The Netherlands, informally known as Holland is the main constituent country of the Kingdom of the Netherlands. It is a densely populated country located in Western Europe with three territories in the Caribbean. The European part of the Netherlands borders Germany to the east, Belgium to the south, and the North Sea to the northwest, sharing borders with Belgium, the United Kingdom. The three largest cities in the Netherlands are Amsterdam and The Hague, Amsterdam is the countrys capital, while The Hague holds the Dutch seat of parliament and government. The port of Rotterdam is the worlds largest port outside East-Asia, the name Holland is used informally to refer to the whole of the country of the Netherlands. Netherlands literally means lower countries, influenced by its low land and flat geography, most of the areas below sea level are artificial. Since the late 16th century, large areas have been reclaimed from the sea and lakes, with a population density of 412 people per km2 –507 if water is excluded – the Netherlands is classified as a very densely populated country.
Only Bangladesh, South Korea, and Taiwan have both a population and higher population density. Nevertheless, the Netherlands is the worlds second-largest exporter of food and agricultural products and this is partly due to the fertility of the soil and the mild climate. In 2001, it became the worlds first country to legalise same-sex marriage, the Netherlands is a founding member of the EU, Eurozone, G-10, NATO, OECD and WTO, as well as being a part of the Schengen Area and the trilateral Benelux Union. The first four are situated in The Hague, as is the EUs criminal intelligence agency Europol and this has led to the city being dubbed the worlds legal capital. The country ranks second highest in the worlds 2016 Press Freedom Index, the Netherlands has a market-based mixed economy, ranking 17th of 177 countries according to the Index of Economic Freedom. It had the thirteenth-highest per capita income in the world in 2013 according to the International Monetary Fund, in 2013, the United Nations World Happiness Report ranked the Netherlands as the seventh-happiest country in the world, reflecting its high quality of life.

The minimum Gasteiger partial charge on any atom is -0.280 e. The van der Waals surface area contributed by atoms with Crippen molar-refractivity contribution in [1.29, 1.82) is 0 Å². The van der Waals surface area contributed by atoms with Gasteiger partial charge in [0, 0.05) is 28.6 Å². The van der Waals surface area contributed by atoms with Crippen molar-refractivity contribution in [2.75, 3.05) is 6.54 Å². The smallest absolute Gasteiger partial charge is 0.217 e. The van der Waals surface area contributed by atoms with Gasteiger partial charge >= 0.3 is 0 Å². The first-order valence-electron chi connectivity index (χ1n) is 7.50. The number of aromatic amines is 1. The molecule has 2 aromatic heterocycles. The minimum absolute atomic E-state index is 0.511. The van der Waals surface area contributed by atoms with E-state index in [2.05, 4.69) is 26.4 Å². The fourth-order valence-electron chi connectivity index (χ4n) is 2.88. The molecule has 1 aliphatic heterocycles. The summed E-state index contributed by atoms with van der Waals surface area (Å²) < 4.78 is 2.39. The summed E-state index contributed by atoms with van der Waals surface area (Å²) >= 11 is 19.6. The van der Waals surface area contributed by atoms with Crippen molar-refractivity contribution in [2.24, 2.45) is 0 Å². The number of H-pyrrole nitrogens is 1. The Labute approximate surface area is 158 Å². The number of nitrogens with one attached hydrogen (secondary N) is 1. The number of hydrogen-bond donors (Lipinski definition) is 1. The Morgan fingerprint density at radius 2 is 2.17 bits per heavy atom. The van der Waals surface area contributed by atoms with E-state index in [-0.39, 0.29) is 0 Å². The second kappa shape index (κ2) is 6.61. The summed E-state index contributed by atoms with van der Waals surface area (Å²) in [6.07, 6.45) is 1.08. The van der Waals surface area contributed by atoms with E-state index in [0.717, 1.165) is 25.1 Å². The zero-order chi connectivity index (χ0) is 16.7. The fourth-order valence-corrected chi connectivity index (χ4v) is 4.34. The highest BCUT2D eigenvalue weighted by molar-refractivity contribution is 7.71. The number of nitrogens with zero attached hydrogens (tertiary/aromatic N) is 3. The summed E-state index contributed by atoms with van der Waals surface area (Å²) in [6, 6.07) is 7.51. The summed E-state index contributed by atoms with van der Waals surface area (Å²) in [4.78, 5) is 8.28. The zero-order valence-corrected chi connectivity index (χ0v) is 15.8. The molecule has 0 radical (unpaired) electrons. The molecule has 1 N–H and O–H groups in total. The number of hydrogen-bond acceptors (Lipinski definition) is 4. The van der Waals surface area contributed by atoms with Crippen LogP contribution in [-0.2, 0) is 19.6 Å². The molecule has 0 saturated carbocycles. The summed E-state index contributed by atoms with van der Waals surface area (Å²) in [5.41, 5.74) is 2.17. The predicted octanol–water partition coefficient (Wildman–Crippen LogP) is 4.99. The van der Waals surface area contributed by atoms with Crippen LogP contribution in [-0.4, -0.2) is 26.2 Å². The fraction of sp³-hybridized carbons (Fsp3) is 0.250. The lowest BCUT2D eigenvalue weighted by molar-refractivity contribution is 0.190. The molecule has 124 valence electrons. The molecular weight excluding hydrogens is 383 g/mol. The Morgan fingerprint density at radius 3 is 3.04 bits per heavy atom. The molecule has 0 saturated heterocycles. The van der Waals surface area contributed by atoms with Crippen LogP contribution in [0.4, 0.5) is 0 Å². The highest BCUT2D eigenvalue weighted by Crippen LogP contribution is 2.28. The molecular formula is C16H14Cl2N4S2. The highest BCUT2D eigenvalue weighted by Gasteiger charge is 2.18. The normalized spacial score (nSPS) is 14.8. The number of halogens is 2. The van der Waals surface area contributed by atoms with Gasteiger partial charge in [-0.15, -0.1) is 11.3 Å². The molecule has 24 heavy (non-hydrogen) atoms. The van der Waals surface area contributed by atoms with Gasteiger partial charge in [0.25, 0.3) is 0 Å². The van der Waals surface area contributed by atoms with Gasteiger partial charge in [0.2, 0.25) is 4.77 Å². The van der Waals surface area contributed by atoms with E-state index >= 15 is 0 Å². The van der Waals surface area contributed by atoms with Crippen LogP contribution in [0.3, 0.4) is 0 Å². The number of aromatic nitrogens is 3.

The Netherlands ranks joint second highest in the Inequality-adjusted Human Development Index, the region called Low Countries and the country of the Netherlands have the same toponymy. Place names with Neder, Nieder and Nedre and Bas or Inferior are in use in all over Europe. They are sometimes used in a relation to a higher ground that consecutively is indicated as Upper, Oben. In the case of the Low Countries / the Netherlands the geographical location of the region has been more or less downstream. The geographical location of the region, changed over time tremendously